Monday, February 4, 2013

Cryoablation and Hope

As the webmaster of the Relay For Life of Polk County Arkansas Facebook page and blog, I am always looking for interesting and informative material to bring to the readers.  Until just a few weeks ago, cryoablation as a cancer treatment was something I had never heard of.  The situation that brought about my learning of cryoablation is personal.  Today my Mom goes in to the hospital for treatment on her kidney tumor. As you can see from the CT scan capture it is a large tumor. The procedure that the doctors are going to use is cryoablation.

Cryoablation uses hollow needles through which cooled, thermally conductive, fluids are circulated. Cryoprobes are inserted into the tumor. When the probes are in place, the cryogenic freezing unit removes heat ("cools") from the tip of the probe and by extension from the surrounding tissues.  The most common application of cryoablation is to ablate solid tumors found in the lung, liver, breast, kidney and prostate.

The concept of cryoablation is relatively new in cancer surgery for any disease.  Traditionally, surgeons have treated cancer by literally cutting it out. In contrast to this approach, cryoablation is a different concept in that cold energy is used to destroy the cancerous tissue at the exact site where it exists in the body. Cryoablation is particularly well suited to kidney cancer.

Cryoablation is a very promising new approach to kidney cancer. This kind of new treatment is why I am a strong supporter of cancer research.  I have spent the last six years doing all that I can to raise money for cancer research through the American Cancer Society's Relay For Life.  As I was researching this procedure I came across the Memorial Sloan-Kettering Cancer Center Library website.  I found these words about Renal Cryoablation that were written in 2008.  "Early results have demonstrated that it may offer an alternative for the treatment of renal masses with the advantages of minimal complications, spared renal function, decreased overall costs and equivalent oncologic efficacy. Long-term results are required in order to apply this minimally invasive technique to a broader spectrum of patients".  Just five years ago the procedure that will be used on my Mom tomorrow was a brand new technology.  It has only been available in Arkansas for two years.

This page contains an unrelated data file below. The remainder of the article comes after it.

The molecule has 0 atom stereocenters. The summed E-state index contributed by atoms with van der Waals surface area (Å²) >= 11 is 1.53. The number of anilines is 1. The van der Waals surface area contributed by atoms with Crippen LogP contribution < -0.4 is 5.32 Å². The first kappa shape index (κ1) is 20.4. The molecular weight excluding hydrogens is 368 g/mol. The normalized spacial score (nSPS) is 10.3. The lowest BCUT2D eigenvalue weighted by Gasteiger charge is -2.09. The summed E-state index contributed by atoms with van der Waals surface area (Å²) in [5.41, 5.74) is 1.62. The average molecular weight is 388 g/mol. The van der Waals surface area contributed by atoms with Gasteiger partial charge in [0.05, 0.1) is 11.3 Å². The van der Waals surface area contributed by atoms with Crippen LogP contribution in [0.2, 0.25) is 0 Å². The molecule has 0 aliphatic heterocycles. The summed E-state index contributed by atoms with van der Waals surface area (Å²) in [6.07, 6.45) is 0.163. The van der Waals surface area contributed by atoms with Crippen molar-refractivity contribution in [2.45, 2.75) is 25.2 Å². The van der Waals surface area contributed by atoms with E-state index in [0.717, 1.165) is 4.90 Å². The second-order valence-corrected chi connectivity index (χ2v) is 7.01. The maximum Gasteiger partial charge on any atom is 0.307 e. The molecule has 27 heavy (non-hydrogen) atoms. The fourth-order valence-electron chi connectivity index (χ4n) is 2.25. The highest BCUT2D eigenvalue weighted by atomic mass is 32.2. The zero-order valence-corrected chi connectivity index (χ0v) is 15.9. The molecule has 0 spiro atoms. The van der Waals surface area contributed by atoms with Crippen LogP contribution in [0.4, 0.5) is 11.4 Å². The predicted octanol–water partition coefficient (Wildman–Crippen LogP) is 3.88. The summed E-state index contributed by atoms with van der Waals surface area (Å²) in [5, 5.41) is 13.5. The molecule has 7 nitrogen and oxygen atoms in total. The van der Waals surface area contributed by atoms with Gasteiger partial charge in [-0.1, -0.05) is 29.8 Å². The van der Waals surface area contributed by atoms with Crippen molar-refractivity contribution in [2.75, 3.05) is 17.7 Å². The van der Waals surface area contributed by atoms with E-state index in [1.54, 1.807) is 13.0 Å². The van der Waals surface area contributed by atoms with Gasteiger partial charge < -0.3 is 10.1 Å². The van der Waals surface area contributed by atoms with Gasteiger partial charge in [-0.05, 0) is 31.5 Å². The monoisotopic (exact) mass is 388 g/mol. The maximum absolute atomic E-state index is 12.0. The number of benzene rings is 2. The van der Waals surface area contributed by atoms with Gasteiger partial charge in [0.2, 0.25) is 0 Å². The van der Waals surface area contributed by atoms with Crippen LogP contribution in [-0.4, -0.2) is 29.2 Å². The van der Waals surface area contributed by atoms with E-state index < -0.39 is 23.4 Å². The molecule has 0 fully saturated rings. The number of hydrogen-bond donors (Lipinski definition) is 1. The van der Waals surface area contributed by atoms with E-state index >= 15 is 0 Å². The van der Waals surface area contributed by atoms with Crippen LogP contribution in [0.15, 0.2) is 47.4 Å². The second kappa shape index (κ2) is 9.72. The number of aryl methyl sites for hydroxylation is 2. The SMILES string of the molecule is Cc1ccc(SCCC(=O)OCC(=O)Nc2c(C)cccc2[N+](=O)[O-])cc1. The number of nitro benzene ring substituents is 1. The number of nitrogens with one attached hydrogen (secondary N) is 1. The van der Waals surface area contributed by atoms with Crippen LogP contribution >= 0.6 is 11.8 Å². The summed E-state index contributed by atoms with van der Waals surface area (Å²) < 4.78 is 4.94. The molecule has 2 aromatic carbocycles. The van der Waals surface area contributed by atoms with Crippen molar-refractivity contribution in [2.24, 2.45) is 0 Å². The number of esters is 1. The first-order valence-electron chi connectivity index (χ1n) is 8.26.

Several large medical centers have produced data demonstrating that kidney cancer is cured in approximately 97 percent of patients who undergo cryoablation with a follow-up of three years. Because it is such a new procedure , 10 year follow-up information on patients having undergone cryoablation is not yet available.  Some of the data is showing 98 to 100 percent cure rates.

I know that at Relay For Life events we often hear that we are raising money to find a cure. Cancer is not just one disease, it is many many diseases. Sometimes when we see how many people are affected by cancer and how much misery suffering and sadness it causes it seems hopeless. In my work for the American Cancer Society people often tell me that there will never be a cure because cancer is a big business and the doctors and pharmaceutical companies would suppress a cure if it was found. What a sad way of life it is for these people who have no hope. One of the things that Relay For Life events around the world focus on is providing people with hope. Hope is why we Relay!


I like a statement that the American Cancer Society released recently.  "Together with our millions of supporters, we save lives and create more birthdays by helping you stay well, helping you get well, finding cures and fighting back against this disease. Thanks to research funded by the American Cancer Society, many cancers that were once considered a death sentence can now be cured and for many more people their cancer can now be treated effectively".  It is way to simplistic to be focusing on a cure.  The American Cancer Society is focusing on "cures".  The fact that many cancers that were once considered a death sentence can now be cured should give us hope.  The fact that six years ago when I got involved with Relay For Life the treatment that my Mom will undergo tomorrow would not have been available to her gives me hope.  The 97 to 100 percent cure rates that have been seen with renal cryoablation gives me hope.  Relay For Life gives me hope.